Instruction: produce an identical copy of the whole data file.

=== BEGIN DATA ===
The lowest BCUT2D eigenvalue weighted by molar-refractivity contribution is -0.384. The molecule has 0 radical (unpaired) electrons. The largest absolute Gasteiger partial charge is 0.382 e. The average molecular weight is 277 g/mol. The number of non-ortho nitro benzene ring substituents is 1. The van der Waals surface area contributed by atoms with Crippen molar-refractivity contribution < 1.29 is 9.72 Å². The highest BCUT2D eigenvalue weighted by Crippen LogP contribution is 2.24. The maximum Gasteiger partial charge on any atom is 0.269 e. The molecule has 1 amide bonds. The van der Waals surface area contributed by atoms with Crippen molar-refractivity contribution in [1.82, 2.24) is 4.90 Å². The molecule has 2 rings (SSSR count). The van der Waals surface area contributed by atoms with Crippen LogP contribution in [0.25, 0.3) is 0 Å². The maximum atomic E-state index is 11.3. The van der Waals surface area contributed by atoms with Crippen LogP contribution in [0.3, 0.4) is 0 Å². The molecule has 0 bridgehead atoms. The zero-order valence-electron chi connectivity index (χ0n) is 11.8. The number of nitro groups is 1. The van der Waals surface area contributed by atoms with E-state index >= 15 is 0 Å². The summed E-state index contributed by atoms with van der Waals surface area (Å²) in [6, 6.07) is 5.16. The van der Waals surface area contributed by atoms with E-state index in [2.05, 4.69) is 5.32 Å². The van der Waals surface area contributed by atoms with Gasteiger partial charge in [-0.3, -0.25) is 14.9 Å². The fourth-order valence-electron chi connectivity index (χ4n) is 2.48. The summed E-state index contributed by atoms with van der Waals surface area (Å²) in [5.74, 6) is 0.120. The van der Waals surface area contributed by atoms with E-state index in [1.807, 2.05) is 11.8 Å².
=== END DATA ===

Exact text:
The lowest BCUT2D eigenvalue weighted by molar-refractivity contribution is -0.384. The molecule has 0 radical (unpaired) electrons. The largest absolute Gasteiger partial charge is 0.382 e. The average molecular weight is 277 g/mol. The number of non-ortho nitro benzene ring substituents is 1. The van der Waals surface area contributed by atoms with Crippen molar-refractivity contribution < 1.29 is 9.72 Å². The highest BCUT2D eigenvalue weighted by Crippen LogP contribution is 2.24. The maximum Gasteiger partial charge on any atom is 0.269 e. The molecule has 1 amide bonds. The van der Waals surface area contributed by atoms with Crippen molar-refractivity contribution in [1.82, 2.24) is 4.90 Å². The molecule has 2 rings (SSSR count). The van der Waals surface area contributed by atoms with Crippen LogP contribution in [0.25, 0.3) is 0 Å². The maximum atomic E-state index is 11.3. The van der Waals surface area contributed by atoms with Crippen LogP contribution in [0.3, 0.4) is 0 Å². The molecule has 0 bridgehead atoms. The zero-order valence-electron chi connectivity index (χ0n) is 11.8. The number of nitro groups is 1. The van der Waals surface area contributed by atoms with E-state index >= 15 is 0 Å². The summed E-state index contributed by atoms with van der Waals surface area (Å²) in [6, 6.07) is 5.16. The van der Waals surface area contributed by atoms with E-state index in [2.05, 4.69) is 5.32 Å². The van der Waals surface area contributed by atoms with Gasteiger partial charge in [-0.3, -0.25) is 14.9 Å². The fourth-order valence-electron chi connectivity index (χ4n) is 2.48. The summed E-state index contributed by atoms with van der Waals surface area (Å²) in [5.74, 6) is 0.120. The van der Waals surface area contributed by atoms with E-state index in [1.807, 2.05) is 11.8 Å².